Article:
This might be good for a Layer 3 switch article...

Richard B.
March 4, 2012 at 4:19 a.m. UTC

I'm in the middle of looking at switches for a HP Lefthand iSCSI solution, and the bloated marketing numbers in spec sheets from the vendors have to be translated to reality.

I know at least the following items need to be considered: blocking, flow-control, queueing method and depth, latency, and backplane bandwidth.

Switches under consideration are HP 2910AL, Cisco 4948, and a Cisco WS-X6748-GE-TX 6500 blade.

Jumbo frames are also being considered, but I wasn't a fan of making a system mtu change that required a reload on my aggregation switches and apparently my Cisco 6500s already default jumbo frames to 9216.

s-oc4-n2-agg1 uptime is 5 years, 2 weeks, 3 hours, 41 minutes
s-oc4-n2-agg1(config)#system jumbomtu ?
    Jumbo mtu size in Bytes, default is 9216

Breakfix Jones
March 29, 2012 at 2:19 a.m. UTC

This article is well written and exactly what one needs to do on 2960-S to prepare for iSCSI; particularly EQL iSCSI.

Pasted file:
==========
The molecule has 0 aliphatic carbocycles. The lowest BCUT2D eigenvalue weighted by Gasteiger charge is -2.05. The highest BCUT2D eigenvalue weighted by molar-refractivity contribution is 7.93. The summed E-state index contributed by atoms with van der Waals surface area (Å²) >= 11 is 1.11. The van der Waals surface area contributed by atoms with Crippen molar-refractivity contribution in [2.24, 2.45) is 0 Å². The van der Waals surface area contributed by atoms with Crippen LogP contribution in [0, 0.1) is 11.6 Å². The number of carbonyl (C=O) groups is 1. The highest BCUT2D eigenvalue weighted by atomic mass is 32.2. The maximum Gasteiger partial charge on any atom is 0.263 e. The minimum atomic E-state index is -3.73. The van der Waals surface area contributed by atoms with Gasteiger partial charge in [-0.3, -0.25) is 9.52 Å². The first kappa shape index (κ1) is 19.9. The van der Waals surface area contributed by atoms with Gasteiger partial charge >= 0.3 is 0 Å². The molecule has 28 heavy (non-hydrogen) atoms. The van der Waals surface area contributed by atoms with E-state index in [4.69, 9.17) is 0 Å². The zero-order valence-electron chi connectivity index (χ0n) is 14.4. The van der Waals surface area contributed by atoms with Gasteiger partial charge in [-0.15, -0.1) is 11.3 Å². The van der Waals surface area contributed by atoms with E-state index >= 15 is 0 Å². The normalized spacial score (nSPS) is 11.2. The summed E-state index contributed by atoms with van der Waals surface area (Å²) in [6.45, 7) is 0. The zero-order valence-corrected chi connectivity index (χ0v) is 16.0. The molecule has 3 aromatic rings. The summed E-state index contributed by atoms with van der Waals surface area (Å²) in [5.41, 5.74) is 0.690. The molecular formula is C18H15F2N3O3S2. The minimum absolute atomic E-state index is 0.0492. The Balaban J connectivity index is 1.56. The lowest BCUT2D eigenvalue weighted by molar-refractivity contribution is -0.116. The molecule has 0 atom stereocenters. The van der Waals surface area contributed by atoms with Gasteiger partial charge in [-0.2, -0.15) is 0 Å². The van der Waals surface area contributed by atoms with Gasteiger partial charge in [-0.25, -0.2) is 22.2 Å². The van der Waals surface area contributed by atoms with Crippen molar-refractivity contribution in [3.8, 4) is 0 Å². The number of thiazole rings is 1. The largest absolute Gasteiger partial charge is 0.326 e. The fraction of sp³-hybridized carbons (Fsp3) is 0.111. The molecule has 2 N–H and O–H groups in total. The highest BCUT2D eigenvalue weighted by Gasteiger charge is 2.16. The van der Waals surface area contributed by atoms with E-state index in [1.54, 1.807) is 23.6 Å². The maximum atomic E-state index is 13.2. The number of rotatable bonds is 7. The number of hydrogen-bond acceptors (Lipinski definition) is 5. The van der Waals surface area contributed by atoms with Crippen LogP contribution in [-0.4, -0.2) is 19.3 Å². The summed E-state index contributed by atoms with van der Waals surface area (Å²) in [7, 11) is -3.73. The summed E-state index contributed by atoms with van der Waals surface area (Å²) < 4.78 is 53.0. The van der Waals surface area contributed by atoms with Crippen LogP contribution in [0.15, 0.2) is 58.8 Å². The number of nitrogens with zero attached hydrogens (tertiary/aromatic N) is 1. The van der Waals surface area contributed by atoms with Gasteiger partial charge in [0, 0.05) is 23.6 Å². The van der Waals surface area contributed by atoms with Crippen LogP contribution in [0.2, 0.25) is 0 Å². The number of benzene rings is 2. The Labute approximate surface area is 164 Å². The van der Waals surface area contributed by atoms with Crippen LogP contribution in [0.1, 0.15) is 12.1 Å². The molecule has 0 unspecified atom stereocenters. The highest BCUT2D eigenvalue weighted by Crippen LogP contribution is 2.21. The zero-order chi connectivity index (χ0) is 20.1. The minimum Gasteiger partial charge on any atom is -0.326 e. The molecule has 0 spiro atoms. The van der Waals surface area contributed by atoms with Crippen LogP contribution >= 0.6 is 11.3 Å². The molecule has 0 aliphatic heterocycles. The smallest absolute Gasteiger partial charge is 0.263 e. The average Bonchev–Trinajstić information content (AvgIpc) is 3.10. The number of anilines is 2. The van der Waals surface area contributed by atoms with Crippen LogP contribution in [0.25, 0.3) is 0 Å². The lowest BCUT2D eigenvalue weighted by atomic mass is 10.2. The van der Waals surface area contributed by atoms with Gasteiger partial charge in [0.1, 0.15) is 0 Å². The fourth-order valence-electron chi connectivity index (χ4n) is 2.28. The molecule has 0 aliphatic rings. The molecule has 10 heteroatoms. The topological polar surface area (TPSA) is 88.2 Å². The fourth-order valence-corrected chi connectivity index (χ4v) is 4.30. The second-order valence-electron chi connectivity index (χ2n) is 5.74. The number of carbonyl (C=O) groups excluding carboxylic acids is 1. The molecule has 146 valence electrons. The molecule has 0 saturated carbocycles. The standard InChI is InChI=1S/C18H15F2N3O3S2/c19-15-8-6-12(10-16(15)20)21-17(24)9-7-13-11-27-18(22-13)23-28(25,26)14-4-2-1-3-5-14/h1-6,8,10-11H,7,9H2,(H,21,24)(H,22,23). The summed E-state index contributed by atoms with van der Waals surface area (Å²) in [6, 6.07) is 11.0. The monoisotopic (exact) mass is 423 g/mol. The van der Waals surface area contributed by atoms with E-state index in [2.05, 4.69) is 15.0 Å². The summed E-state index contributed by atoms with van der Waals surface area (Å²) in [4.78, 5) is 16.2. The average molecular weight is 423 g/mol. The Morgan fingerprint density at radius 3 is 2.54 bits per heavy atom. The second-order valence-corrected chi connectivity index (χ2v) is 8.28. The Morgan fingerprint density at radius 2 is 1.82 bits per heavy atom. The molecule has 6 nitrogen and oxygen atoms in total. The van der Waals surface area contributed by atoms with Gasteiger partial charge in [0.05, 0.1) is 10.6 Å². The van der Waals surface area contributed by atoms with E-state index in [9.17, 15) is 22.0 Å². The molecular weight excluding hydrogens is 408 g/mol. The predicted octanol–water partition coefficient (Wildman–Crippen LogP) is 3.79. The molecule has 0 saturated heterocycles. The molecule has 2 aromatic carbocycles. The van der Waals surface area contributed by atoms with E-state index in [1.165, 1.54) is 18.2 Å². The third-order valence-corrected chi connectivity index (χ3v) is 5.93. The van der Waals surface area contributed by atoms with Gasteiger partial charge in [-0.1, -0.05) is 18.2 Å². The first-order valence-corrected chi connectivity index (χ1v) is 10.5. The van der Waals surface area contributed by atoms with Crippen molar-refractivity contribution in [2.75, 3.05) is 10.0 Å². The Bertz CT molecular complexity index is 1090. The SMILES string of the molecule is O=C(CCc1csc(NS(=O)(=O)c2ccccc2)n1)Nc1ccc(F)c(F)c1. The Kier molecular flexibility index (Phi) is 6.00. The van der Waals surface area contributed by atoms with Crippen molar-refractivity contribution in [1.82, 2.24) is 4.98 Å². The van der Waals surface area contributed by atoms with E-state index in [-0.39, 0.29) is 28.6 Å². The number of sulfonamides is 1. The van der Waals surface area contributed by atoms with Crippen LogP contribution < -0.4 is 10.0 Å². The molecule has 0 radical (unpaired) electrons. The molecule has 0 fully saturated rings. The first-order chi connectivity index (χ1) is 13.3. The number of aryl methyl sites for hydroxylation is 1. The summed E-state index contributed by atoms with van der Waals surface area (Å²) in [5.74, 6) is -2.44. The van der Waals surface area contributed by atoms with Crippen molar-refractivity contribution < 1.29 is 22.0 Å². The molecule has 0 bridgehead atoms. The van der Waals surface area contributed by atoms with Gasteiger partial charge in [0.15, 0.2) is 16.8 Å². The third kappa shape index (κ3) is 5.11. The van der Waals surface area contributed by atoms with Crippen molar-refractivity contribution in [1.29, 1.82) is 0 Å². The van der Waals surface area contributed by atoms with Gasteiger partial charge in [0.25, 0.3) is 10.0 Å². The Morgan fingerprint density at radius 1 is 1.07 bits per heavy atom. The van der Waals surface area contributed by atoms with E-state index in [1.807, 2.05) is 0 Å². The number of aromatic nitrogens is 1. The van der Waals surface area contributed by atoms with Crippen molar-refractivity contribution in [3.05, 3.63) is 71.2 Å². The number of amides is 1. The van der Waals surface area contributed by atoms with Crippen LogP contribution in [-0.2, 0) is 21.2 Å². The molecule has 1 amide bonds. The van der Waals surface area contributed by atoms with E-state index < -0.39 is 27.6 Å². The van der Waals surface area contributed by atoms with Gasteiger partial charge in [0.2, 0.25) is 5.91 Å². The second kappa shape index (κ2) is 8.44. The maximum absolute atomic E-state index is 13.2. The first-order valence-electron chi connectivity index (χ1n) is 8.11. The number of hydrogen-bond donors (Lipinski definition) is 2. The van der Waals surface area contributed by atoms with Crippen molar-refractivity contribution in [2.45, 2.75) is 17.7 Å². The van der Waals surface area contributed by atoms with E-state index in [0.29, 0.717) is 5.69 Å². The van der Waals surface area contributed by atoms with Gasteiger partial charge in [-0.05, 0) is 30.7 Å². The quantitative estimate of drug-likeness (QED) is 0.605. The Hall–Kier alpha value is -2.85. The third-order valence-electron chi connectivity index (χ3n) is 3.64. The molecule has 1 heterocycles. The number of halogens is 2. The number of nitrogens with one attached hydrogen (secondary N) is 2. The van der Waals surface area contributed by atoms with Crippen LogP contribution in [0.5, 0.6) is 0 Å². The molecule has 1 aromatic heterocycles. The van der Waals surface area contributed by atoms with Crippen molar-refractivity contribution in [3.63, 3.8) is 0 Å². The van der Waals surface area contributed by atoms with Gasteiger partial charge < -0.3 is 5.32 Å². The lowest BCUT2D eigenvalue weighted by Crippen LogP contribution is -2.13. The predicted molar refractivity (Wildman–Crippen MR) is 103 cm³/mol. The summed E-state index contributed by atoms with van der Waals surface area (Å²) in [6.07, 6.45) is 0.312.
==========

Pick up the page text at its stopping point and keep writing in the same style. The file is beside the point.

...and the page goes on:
There is a big miss though.

The 2960-S is an access switch. Over-saturate it, encouter problems with it, and you'll end up with a TAC rep telling you that you're using an access switch in the distribution layer. They will be of little help.

Skip the 2960-S as an iSCSI switch. A low to medium storage load will bring it to its knees. The inability to xmit pause frames keeps it from tapping out when an array or initiator (or both) blast it with packets. It has an issue with buffer miss representation that makes it nearly impossible to troubleshoot.

Why pay $60k/array and hook them to a $3k switch? You're asking for heartbreak.

May 18, 2012 at 8:28 p.m. UTC

It may be advisable to include something on QoSing an iscsi vlan when the switch is handling iscsi as well as other. In my case we have a two stack handling frontend server traffic as well as back end iscsi traffic.

August 3, 2012 at 3:54 p.m. UTC

Breakfix is correct. The 2960s (G and S) do not have enough internal buffers to handle the overlapping 300ms bursts of 1Gbps traffic that occur on iSCSI Sans. It's fine as long as only one iSCSI stream is active on a given port, but (for example) if a host requests data from two or more iSCSI LUNs using the same NIC port on the host, the concurrent 1Gb streams from the LUNs fill the internal 2960 buffers causing drops.

If you are running iSCSI on an older 2960G and you are not seeing QDROPs on the interface displays, it's because your IOS is old and not counting platform drops. Use "sh platform port-asic stats drop" and you will see them.

Supposedly, the 3750/49xx etc have 32MB or more of internal buffering which is right around 300ms of 1Gbps traffic.

May 15, 2013 at 11:07 a.m. UTC